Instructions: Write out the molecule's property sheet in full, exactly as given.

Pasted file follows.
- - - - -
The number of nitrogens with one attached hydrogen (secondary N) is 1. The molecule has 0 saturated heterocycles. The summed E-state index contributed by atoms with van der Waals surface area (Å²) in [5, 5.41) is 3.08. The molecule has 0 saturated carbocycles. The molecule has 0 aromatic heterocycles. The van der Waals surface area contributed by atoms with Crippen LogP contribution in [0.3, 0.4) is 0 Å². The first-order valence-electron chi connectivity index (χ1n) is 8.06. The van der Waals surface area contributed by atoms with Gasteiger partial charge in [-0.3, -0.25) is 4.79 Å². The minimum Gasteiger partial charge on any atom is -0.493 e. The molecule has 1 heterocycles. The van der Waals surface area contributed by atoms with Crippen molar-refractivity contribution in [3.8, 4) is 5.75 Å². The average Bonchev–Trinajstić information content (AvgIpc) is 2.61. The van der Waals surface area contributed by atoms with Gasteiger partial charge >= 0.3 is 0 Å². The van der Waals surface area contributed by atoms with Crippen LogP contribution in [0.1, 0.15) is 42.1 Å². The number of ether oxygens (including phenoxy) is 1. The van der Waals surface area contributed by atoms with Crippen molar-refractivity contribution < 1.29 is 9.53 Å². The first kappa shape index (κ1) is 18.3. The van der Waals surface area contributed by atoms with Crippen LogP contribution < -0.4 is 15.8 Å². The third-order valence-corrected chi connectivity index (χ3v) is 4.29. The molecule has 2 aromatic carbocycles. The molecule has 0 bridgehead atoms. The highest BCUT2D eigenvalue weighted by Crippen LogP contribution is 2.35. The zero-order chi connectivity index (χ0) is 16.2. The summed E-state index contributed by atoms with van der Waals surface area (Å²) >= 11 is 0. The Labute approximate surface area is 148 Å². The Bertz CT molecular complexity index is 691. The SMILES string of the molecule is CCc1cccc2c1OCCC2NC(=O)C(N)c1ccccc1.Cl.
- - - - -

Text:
The number of nitrogens with one attached hydrogen (secondary N) is 1. The molecule has 0 saturated heterocycles. The summed E-state index contributed by atoms with van der Waals surface area (Å²) in [5, 5.41) is 3.08. The molecule has 0 saturated carbocycles. The molecule has 0 aromatic heterocycles. The van der Waals surface area contributed by atoms with Crippen LogP contribution in [0.3, 0.4) is 0 Å². The first-order valence-electron chi connectivity index (χ1n) is 8.06. The van der Waals surface area contributed by atoms with Gasteiger partial charge in [-0.3, -0.25) is 4.79 Å². The minimum Gasteiger partial charge on any atom is -0.493 e. The molecule has 1 heterocycles. The van der Waals surface area contributed by atoms with Crippen molar-refractivity contribution in [3.8, 4) is 5.75 Å². The average Bonchev–Trinajstić information content (AvgIpc) is 2.61. The van der Waals surface area contributed by atoms with Gasteiger partial charge >= 0.3 is 0 Å². The van der Waals surface area contributed by atoms with Crippen LogP contribution in [0.1, 0.15) is 42.1 Å². The number of ether oxygens (including phenoxy) is 1. The van der Waals surface area contributed by atoms with Crippen molar-refractivity contribution < 1.29 is 9.53 Å². The first kappa shape index (κ1) is 18.3. The van der Waals surface area contributed by atoms with Crippen LogP contribution < -0.4 is 15.8 Å². The third-order valence-corrected chi connectivity index (χ3v) is 4.29. The molecule has 2 aromatic carbocycles. The molecule has 0 bridgehead atoms. The highest BCUT2D eigenvalue weighted by Crippen LogP contribution is 2.35. The zero-order chi connectivity index (χ0) is 16.2. The summed E-state index contributed by atoms with van der Waals surface area (Å²) >= 11 is 0. The Labute approximate surface area is 148 Å². The Bertz CT molecular complexity index is 691. The SMILES string of the molecule is CCc1cccc2c1OCCC2NC(=O)C(N)c1ccccc1.Cl.